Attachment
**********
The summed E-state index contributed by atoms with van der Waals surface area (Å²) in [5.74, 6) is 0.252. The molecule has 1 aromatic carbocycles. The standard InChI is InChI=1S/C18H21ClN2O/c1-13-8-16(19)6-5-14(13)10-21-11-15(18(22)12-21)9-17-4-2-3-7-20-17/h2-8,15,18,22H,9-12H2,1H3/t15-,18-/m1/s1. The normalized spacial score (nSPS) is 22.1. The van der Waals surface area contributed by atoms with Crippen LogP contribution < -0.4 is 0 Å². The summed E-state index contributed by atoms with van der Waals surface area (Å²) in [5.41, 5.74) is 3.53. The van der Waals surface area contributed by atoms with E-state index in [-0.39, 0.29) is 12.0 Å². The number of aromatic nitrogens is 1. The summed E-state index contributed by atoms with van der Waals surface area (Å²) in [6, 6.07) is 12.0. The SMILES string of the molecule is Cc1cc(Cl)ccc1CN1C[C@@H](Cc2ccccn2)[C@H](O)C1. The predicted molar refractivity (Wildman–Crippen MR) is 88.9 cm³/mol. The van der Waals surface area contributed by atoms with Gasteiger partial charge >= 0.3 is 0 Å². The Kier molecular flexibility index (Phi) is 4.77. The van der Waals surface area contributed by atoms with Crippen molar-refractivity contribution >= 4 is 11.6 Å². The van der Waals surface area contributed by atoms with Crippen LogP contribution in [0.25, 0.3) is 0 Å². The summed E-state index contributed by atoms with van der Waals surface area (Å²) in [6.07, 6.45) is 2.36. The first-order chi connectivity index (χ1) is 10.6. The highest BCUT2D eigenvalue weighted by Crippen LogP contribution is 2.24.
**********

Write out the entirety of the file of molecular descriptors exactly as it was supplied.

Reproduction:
The summed E-state index contributed by atoms with van der Waals surface area (Å²) in [5.74, 6) is 0.252. The molecule has 1 aromatic carbocycles. The standard InChI is InChI=1S/C18H21ClN2O/c1-13-8-16(19)6-5-14(13)10-21-11-15(18(22)12-21)9-17-4-2-3-7-20-17/h2-8,15,18,22H,9-12H2,1H3/t15-,18-/m1/s1. The normalized spacial score (nSPS) is 22.1. The van der Waals surface area contributed by atoms with Crippen LogP contribution < -0.4 is 0 Å². The summed E-state index contributed by atoms with van der Waals surface area (Å²) in [5.41, 5.74) is 3.53. The van der Waals surface area contributed by atoms with E-state index in [-0.39, 0.29) is 12.0 Å². The number of aromatic nitrogens is 1. The summed E-state index contributed by atoms with van der Waals surface area (Å²) in [6, 6.07) is 12.0. The SMILES string of the molecule is Cc1cc(Cl)ccc1CN1C[C@@H](Cc2ccccn2)[C@H](O)C1. The predicted molar refractivity (Wildman–Crippen MR) is 88.9 cm³/mol. The van der Waals surface area contributed by atoms with Gasteiger partial charge >= 0.3 is 0 Å². The Kier molecular flexibility index (Phi) is 4.77. The van der Waals surface area contributed by atoms with Crippen molar-refractivity contribution >= 4 is 11.6 Å². The van der Waals surface area contributed by atoms with Crippen LogP contribution in [0.25, 0.3) is 0 Å². The summed E-state index contributed by atoms with van der Waals surface area (Å²) in [6.07, 6.45) is 2.36. The first-order chi connectivity index (χ1) is 10.6. The highest BCUT2D eigenvalue weighted by Crippen LogP contribution is 2.24.